Aggressive plants can take over even the most meticulous garden. Perhaps you planted a tendril of gooseneck loosestrife and regret it, or your neighbor’s periwinkle is creeping into your rose garden.
No matter how attractive they are, aggressive plants can be hard to control because, by nature, they are quick to spread and difficult to kill.
Read on for tips on how to control aggressive plants that are trying to take over your yard or garden.
Mechanical Control of Aggressive Plants
Mechanical control is a fancy way of saying dig them up! Though it can require hard physical work, mechanical control is the best way to get rid of aggressive plants that are taking over where they aren’t invited.
Since your back may not agree with this advice, follow these tips to keep digging to a minimum:
- Use a Fork: Many invasive plants spread by underground roots. A regular shovel slices right through the roots, leaving pieces of root behind to sprout and spread. If you use a cultivating fork, instead of a shovel, to loosen the soil and gently pull out all those pesky roots, you’ll have a better chance of getting them all.
- Till with Care: You may be tempted to pull out your garden tiller and just plow up the whole area. If you do this, be sure to sift through the soil and pull out all the traces of roots and shoots. Many aggressive plants thrive on disturbance, so simply tilling won’t get the job done.
- Dig in Soft Soil: Do your digging in spring or early summer, or after a good soaking rain, so the soil will be soft and roots will slip out easily instead of breaking off.
- Mowing: Repeated mowing may eventually kill off unwanted plants, if you mow off all the leaves and keep them mowed so the plant can’t photosynthesize. Mowing can take months or even years to work, because at first the plants respond by bushing out even thicker, so you have to keep at it and eventually force the plants to use up all their root reserves.
Chemical Control of Aggressive Plants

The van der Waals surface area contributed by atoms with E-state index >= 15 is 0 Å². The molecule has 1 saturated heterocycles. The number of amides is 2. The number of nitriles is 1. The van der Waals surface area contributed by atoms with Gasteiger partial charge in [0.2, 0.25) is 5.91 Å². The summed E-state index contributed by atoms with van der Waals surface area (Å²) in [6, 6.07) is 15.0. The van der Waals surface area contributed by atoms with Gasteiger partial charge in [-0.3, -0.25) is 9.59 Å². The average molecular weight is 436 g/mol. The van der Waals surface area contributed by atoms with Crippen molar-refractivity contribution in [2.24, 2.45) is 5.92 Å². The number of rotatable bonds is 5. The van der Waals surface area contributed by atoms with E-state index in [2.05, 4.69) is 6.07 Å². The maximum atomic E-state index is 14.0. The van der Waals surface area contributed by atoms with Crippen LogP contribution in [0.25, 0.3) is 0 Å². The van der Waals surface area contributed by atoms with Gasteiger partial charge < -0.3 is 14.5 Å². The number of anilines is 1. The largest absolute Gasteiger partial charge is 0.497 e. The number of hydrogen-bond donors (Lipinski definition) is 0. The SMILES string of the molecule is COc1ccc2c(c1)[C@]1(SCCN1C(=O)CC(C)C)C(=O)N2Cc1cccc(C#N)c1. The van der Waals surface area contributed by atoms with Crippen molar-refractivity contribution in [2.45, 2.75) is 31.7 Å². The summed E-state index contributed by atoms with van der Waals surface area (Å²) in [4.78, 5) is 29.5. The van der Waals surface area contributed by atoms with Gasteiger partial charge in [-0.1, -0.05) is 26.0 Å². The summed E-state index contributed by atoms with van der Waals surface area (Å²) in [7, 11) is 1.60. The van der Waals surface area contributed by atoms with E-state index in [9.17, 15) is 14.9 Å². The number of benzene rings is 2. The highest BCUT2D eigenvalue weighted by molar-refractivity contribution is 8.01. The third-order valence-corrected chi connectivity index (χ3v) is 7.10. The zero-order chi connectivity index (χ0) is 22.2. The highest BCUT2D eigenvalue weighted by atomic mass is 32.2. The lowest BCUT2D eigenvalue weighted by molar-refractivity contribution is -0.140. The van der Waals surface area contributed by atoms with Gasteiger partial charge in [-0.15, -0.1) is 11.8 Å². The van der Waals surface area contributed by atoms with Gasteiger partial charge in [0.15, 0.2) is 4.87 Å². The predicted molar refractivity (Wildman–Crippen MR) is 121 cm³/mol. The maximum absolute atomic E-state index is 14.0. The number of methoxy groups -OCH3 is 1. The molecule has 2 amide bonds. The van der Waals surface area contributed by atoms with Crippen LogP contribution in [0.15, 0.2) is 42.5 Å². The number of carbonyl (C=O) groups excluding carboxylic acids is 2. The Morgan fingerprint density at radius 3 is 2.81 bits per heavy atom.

Chemical control with herbicide sprays, can be a good back-up if digging isn’t working; or if you have an isolated patch that can be sprayed without affecting other plants.
Follow these tips when using chemical herbicides in your yard or garden:
- Herbicides: There are two main herbicides that seem to work with aggressive plants: glyphosate (Roundup) and triclopyr (Brush-B-Gone).
- Timing: For best results, spray when plants are actively growing and flowering.
- Mow First: Some research has shown that sprays work better if you first mow or cut the plant down, wait for it to sprout again, and then spray the sprouts. This can be a great strategy, because if the cutting or mowing works, you can avoid spraying altogether.
- Avoid Wetlands: Most states require a permit before spraying anything in or near wetlands because of the risk of pollution and harm to amphibians.
- Apply Carefully: Spray the herbicide directly on the plant’s leaves, being careful not to spray the ground or other plants. Alternatively, you can paint the product on the leaves or, for shrubby plants, cut them down and paint concentrated herbicide on the cut stem.
- Minimize Waste: To keep track of which plants you’ve treated, add a bit of food coloring or biodegradable fabric dye to the spray mixture.
Disposing of Aggressive Plants
Once you’ve pulled, dug, or killed unwanted aggressive plants, be sure to dispose of them properly so they won’t find their way back into your yard!
Here are some tips on how to dispose of aggressive plants:
- Burn: Either burn the waste yourself, or drop it off at your local landfill – they often have a burn pile.
- Compost: If the plant is very aggressive, don’t add it to your compost pile unless you’re confident the pile will generate enough heat to kill the roots and seeds. However, you can create a separate out-of-the-way compost pile for aggressive plants, as long as you don’t use the compost from it in your garden.
- Sun: Spread the pulled plants out on a driveway or patio, and let them bake in the sun until they’re good and crispy. Then, throw them away.